How can the NuGet packages be used in Azure Functions?

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Using Azure Functions, can I reference and use NuGet packages in my C# function?

Jun 8, 2018 in Azure by cloudie_crank
• 1,610 points
4,998 views

10 answers to this question.

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Best answer

Yes! Although the Azure Functions portal does not currently provide a mechanism to add and manage NuGet packages, the runtime supports NuGet references and will make sure they are correctly used when compiling and executing your functions.

In order to define your dependencies, you need to create a Project.json file with the required NuGet package references. Here is an example that adds a reference to Microsoft.ProjectOxford.Face version 1.1.0:

{
  "frameworks": {
    "net46":{
      "dependencies": {
        "Microsoft.ProjectOxford.Face": "1.1.0"
      }
    }
   }
}

The Azure Functions portal provides a convenient way to manage your function files, which we can use to create (or upload) our project.json:

  1. In the function's develop section, click on view files
  2. Click on the option to create a file (you can also click on the option to upload a file if you have a previously created project.json file on your machine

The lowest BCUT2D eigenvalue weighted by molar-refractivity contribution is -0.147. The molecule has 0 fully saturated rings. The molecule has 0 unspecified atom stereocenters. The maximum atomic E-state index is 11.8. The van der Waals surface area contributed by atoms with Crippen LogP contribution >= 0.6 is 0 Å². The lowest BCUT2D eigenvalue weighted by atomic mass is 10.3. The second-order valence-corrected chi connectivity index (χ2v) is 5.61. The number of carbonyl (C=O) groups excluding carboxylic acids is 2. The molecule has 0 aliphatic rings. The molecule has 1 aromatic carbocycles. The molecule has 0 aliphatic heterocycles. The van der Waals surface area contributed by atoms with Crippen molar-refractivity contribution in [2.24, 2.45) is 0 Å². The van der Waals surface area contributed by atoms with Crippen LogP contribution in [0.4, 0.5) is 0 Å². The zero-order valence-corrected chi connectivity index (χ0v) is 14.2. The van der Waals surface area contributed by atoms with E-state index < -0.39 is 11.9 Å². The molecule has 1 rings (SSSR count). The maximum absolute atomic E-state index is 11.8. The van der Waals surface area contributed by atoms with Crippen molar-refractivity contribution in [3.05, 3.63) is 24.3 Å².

3. Name the file project.json and define your package references (you can use the example above as a template).

The package restore process will begin and you should see output similar to the following in your log window:

2016-04-04T19:02:48.745 Restoring packages.
2016-04-04T19:02:48.745 Starting NuGet restore
2016-04-04T19:02:50.183 MSBuild auto-detection: using msbuild version '14.0' from 'D:\Program Files (x86)\MSBuild\14.0\bin'.
2016-04-04T19:02:50.261 Feeds used:
2016-04-04T19:02:50.261 C:\DWASFiles\Sites\facavalfunctest\LocalAppData\NuGet\Cache
2016-04-04T19:02:50.261 https://api.nuget.org/v3/index.json
2016-04-04T19:02:50.261 
2016-04-04T19:02:50.511 Restoring packages for D:\home\site\wwwroot\HttpTriggerCSharp1\Project.json...
2016-04-04T19:02:52.800 Installing Newtonsoft.Json 6.0.8.
2016-04-04T19:02:52.800 Installing Microsoft.ProjectOxford.Face 1.1.0.
2016-04-04T19:02:57.095 All packages are compatible with .NETFramework,Version=v4.6.
2016-04-04T19:02:57.189 
2016-04-04T19:02:57.189 
2016-04-04T19:02:57.455 Packages restored.

As expected, the Azure Functions runtime will automatically add the references to the package assemblies, so you DO NOT need to explicitly add assembly references using #r "AssemblyName", you can just add the required using statements to your function and use the types defined in the NuGet package you've referenced.